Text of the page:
It was big. And there are brewery tunnels running under Brick Lane. I doubt they'll beat the Bamberg tunnels though.


Then it was on to the main event at Goose Island's brewpub.


I was a bit disappointed when I saw two handpumps without pump clips on the bar. I feared a re-run of the horrors of Hampstead. But salvation lay at the far end of the bar where they had a Truman's mild and bitter on draught. The cask mild in particular was flying out, clearly showing there's a vast untapped demand for it.

There were even more beery people in the pub and I reached GBBF levels of bumping into people I know. This time there was no power point presentation for us to see, instead Mike Siegel of Goose Island, Derek Prentice and Ron Pattinson were interviewed about the beer by Beer Writer of the Year Emma Inch. It worked really well, except for when it came to getting those in depth technical details I know you all love.


Mike

Ron

Derek

The beer was made with heritage barley, old English hop varieties and historic malting techniques. Though probably not that much brown malt, unlike when I had a go at making historic porter. A portion was aged in oak vats where it underwent a secondary fermentation with Bretanomyces clausenii (probably my old friend WLP645). This was then blended with a freshly made version as the porter brewers did back in its heyday at a ratio of 1:2. If you haven't seen it there's a video about the making of the beer here.



The beer had an off white head, a Bretty smell, a slight smokiness with a roasted astringency and some background sweetness. God I hate writing tasting notes. I really enjoyed the beer though.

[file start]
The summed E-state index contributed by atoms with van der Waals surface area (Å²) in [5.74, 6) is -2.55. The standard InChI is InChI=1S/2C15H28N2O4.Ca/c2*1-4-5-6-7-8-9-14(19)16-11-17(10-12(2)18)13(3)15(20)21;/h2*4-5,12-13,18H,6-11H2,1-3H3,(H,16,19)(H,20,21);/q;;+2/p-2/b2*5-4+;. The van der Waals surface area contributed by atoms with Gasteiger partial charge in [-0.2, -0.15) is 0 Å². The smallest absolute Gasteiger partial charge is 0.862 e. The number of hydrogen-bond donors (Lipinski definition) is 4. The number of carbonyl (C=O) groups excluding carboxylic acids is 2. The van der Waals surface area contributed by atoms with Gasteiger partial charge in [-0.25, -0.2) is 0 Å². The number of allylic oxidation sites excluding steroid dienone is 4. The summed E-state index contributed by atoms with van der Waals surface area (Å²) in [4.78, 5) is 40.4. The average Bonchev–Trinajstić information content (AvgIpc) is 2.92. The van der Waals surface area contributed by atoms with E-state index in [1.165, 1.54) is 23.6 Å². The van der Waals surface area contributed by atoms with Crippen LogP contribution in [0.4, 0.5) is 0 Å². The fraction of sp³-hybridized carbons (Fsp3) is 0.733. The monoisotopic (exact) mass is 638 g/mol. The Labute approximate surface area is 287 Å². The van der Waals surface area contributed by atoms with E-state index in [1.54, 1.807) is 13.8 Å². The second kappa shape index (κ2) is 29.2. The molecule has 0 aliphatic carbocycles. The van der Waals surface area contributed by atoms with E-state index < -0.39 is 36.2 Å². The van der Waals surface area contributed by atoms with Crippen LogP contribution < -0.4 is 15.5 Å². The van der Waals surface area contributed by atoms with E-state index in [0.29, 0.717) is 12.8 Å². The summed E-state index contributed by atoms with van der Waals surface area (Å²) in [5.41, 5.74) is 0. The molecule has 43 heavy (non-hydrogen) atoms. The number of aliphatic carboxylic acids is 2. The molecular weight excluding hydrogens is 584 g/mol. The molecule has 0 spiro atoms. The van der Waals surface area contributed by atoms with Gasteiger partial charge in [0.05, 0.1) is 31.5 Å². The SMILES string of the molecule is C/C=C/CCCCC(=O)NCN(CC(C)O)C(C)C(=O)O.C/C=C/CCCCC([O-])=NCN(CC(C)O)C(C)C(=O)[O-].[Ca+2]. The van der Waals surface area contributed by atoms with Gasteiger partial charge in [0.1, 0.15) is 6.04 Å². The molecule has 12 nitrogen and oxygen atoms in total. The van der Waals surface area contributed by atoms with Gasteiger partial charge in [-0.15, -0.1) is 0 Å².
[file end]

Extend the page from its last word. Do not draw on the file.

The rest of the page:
There was more networking after the presentation, and on the way back home I popped into The Pride for a swift half of ESB.


I'm sure you'll be as pleased as I was to see that the special feature is still in place:



Wednesday, 30 October 2019

Beer in the dark (mild) ages

If you've been drinking beer as long as me you might recall that back in 2013 we had barely emerged from the dark mild ages. But going back even further than that is hard to remember. I have vague memories of huddling round the fire in the cave that served as my local pub, communicating in grunts (not much has changed there admittedly) and swapping chickens for murky brews made with twigs. To find more exciting things to drink you had to go to beer festivals. But what sort of beers did they have on?  Well having recently rediscovered the programme for the 1990 Pig's Ear Beer Festival I can tell you.





Hop Back Summer Lightning was on, an experiment in making a golden cask ale, something which sadly never caught on. This was after all the days of dark mild. Though it seems modern craft brewers are now giving it another go and it could turn out to the saviour of cask. Hurrah!

King and Barnes were still going, as were Mitchells and Maclays. The latter might explain why the St Austell range looks rather different to how it is now. I did drink some St Austell beers down in Croyde back in those pre-Roger Ryman days and I have to say they weren't very good. 

For those too young to know the ancient art of working out the alcohol content from the original gravity you subtract 1000 from the mysterious four figure number after the beer name and divide the remainder by ten to get the approximate ABV.  


Belhaven was still independent, and their marketing department really went to town on the beer names, having all of  60 up to 90 shillings (shillings were the recently introduced money unit they had in Scotland. They were worth 12d each which could take some effort with the maths, but it was certainly less effort than having to carry chickens around). Bruces brewery was the Firkin brewpub chain. It's a shame brewpubs never caught on. Exmoor Gold was another doomed attempt at golden cask ale. Didn't these people know all everyone drank was dark mild? 

Gales still existed, and put on a light mild for those getting bored of dark mild. Fullers had their trilogy of parti-gyled beers and there's a couple of breweries, including Harvey's going for the classic offering of mild and bitter. Brown bitter would finally come into its own, overtaking dark mild in sales figures around the back end of 2012, before beings swept away by craft keg in 2013



Thwaites had not just a mild but also a best mild for those looking to move from around 3%  to close to 3.5% ABV. And Titanic had a couple of beers on that weren't plum flavoured.